Quote of the Day: Lance Berkman on Phillies fans

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The Phillies handled the Cardinals with a decisive 11-6 victory in Game 1 of the NLDS Saturday at Citizens Bank Park. But not before veteran slugger Lance Berkman gave St. Louis an early 3-0 lead with a first-inning three-run homer to deep right field.

That shot seemed to stun the fans in the stadium, who were expecting Roy Halladay to dominate throughout. Then Ryan Howard answered with his own three-run blast, Raul Ibanez slugged a two-run homer, and the atmosphere at Citizens Bank Park quickly changed from hushed to hysterical.

Berkman caught the brunt of that collective enthusiasm in the bottom of the eighth inning. With the Phillies continuing to pour on runs, fans in the outfield stands began slowly chanting, “Berk-man, Berk-man.”

And here’s Lance’s response, via Frank Fitzpatrick of the Philadelphia Inquirer:

“They were chanting my name,” Berkman told reporters, “but I don’t know why. My name is on the back of my uniform. So it’s nice to know they can read.”

The Phillies lead the five-game series 1-0. Game 2 will get underway Sunday night at 8:00 p.m. ET.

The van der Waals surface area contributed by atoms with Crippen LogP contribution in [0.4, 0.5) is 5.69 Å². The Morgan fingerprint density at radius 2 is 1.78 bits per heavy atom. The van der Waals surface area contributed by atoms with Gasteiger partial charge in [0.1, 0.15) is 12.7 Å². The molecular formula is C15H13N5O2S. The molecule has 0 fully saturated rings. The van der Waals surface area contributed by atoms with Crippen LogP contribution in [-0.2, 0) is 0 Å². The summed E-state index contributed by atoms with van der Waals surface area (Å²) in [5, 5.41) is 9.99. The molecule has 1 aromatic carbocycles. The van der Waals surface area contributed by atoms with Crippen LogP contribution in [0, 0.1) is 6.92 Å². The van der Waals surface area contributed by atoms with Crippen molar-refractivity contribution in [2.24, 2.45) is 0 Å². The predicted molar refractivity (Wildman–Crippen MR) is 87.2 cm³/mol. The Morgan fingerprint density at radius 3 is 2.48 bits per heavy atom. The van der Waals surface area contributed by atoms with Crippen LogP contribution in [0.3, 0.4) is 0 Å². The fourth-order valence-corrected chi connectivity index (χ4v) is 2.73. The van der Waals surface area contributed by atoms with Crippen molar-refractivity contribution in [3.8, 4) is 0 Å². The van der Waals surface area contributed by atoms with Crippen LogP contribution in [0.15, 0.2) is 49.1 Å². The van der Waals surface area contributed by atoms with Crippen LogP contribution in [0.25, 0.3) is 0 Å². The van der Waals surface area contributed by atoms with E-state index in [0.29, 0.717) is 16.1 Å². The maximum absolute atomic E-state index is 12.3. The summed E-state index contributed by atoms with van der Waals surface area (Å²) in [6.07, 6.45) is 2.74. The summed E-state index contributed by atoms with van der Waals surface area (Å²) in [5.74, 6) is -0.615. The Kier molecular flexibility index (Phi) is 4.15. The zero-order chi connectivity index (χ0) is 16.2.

Marlins designate Derek Dietrich for assignment

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The Marlins designated utilityman Derek Dietrich for assignment, Clark Spencer of the Miami Herald reports. This comes amid a flurry of moves on Tuesday night as teams prepare their rosters ahead of the Rule 5 draft next month.

Dietrich, 29, is coming off another strong season in which he hit .265/.330/.421 with 16 home runs, 45 RBI, and 72 runs scored in 551 plate appearances. He played all over the diamond, spending most of his time in left field and at first base. Dietrich also played some second base, third base, and right field.

Dietrich is entering his third of four years of arbitration eligibility. He earned $2.9 million this past season and MLB Trade Rumors projects him to earn $4.8 million in 2019. Cutting Dietrich represents a bit more than 4 million in savings for the rebuilding and perennially small-market Marlins. Dietrich should draw some interest, so the Marlins could end up trading him rather soon.

Wonder how J.T. Realmuto, now the longest-tenured Marlin, is feeling right about now.